Jim Marshall played defensive end for the Minnesota Vikings from 1961 to 1979 and set a career record for consecutive starts at 270. That’s pretty much the first paragraph in the Marshall entry on Wikipedia. He’s the man Brett Favre passed to become the current record holder at 297.
Scroll down a bit and the item that defined Marshall’s legacy can be found. He is the Wrong Way Viking. Or at least that’s how I found him when I went looking for one of the most infamous video clips in NFL history on YouTube. In a game against the San Francisco 49ers in 1964, Marshall picked up a fumble and ran for what he thought was a touchdown. He even tossed the ball in the air and out of play after crossing the goal line, which actually secured the play as a safety and two points for the 49ers. (The Vikings still won the game, 27-22). If you’ve ever watched a sports bloopers collection on VHS, you’ve seen it.
Because of TV and NFL Films and by now Wikipedia and YouTube, Marshall’s split second lapse in sense of direction will be watched and marveled at for as long as civilization retains its ability to watch things that have been recorded.
But Marshall didn’t let it define him.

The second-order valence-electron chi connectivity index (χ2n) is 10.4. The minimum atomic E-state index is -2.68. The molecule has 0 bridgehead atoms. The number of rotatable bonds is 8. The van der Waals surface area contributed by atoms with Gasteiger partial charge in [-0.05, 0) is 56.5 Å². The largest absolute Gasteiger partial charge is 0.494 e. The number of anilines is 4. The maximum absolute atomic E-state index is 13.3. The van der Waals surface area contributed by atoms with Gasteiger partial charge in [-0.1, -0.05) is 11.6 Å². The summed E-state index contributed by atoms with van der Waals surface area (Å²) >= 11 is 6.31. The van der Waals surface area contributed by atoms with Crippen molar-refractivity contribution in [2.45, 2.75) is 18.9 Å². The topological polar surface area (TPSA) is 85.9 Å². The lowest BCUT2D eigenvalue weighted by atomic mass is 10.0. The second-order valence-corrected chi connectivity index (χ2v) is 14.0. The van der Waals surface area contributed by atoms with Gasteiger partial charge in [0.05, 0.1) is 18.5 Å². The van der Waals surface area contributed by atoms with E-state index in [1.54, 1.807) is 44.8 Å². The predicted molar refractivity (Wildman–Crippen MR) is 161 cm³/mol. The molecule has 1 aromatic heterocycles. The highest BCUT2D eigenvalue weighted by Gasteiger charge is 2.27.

I was reminded of this incident while listening to the audiobook “Mindset” by Carol Dweck (I’m in this cool book club where we listen to books and converse about them over email and text and such; it’s the way to do a book club). Dweck, championing the “growth mindset” and shunning the “fixed mindset,” points out how Marshall, if he had been fixed-minded, would have been crippled by the embarrassing moment. Instead, Dweck writes, he used a growth-oriented mindset when he determined to play his ass off in the second half to make up for the blunder. As stated, he went on to play for the Vikings for 15 more seasons.
What’s more, he was second-team All Pro in 1964 and made the Pro Bowl in 1968 and 1969.
We’re all going to fail at some point. And we’re all going to have the most embarrassing moment of our lives. We don’t really get to choose the magnitude of the failure or embarrassment.
But we can choose how we respond to it.
Photo via spokeo.
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